Small to moderate-sized (up to ca. 18 cm SL, commonly to 10 cm), bottom-orianted free swimming fishes. Body elongate, sometimes highly compressed; head more or less compressed; no pored or tubed lateral-line scales on body. Teeth conical, forming some or several rows in each jaw; minute sensory papillae developed on head (and few on body and caudal fin), forming transverse or longitudinal rows; five branchiostegal rays. Usually two dorsal fins (continuous in one species of Ptereleotris), first one with IV-VI flexible spines and second one with single flexible spine and 9-39 soft rays; anal fin with single flexible spine and 14-37 soft rays; pectoral fin with 10-25 soft rays; pelvic fins separated, with single spine and 3-5 soft rays in each; caudal fin rounded, truncate or often emarginate. Scales small cycloid (except for Nemateleotris and some species of Ptereleotris with ctenoid scales), mostly embedded and nonimbricate. Color: variable.|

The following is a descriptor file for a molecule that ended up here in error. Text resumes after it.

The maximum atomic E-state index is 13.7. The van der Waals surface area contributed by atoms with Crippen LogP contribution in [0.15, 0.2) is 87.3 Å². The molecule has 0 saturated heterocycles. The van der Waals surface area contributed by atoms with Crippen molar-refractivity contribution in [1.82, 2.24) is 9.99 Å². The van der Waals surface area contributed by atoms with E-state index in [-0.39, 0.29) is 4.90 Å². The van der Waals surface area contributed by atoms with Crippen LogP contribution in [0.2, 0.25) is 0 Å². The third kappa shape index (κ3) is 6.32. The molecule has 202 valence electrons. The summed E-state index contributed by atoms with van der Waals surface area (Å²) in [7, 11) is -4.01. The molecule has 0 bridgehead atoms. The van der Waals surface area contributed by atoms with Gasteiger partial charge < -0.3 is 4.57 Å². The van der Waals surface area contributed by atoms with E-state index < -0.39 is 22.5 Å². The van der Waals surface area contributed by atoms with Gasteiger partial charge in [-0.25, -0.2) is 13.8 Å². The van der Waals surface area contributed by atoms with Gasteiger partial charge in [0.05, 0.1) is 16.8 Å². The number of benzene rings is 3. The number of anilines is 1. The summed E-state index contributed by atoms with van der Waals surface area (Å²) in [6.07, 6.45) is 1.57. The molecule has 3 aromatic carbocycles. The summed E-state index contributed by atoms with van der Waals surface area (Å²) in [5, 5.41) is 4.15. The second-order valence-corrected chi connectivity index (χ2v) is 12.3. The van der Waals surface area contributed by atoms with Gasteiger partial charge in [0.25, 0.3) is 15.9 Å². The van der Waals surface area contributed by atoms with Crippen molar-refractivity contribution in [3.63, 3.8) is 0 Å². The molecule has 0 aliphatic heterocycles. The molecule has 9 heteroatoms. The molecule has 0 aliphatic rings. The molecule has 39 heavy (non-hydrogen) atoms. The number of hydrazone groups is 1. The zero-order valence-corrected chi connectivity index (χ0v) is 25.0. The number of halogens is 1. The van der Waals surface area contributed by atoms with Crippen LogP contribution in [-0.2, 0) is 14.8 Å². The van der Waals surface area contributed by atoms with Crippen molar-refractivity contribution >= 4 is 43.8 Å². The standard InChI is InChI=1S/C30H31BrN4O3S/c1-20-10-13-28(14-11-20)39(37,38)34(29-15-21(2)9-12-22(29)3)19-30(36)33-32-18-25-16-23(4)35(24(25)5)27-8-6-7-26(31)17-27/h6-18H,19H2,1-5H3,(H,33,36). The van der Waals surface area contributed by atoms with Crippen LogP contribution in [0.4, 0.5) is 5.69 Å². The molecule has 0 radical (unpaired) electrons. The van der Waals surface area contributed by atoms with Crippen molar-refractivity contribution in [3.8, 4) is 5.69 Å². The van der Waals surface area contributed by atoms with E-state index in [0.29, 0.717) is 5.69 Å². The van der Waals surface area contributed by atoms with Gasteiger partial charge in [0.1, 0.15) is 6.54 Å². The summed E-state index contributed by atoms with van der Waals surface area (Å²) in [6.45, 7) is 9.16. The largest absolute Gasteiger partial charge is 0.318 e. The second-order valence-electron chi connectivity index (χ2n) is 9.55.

Similar families occurring in the area. Blenniidae: teeth incisorlike, forming single row in each jaw. Eleotridae: six branchiostegal rays; head subcylindrical or rather depressed in many species; scales imbricate in most species. Gobiidae: pelvic fins usually united medially; scales, if present, imbricate in most species.
Remarks. Typically found in coral reefs and brackish estuaries. Several species often treated as aquarium fish.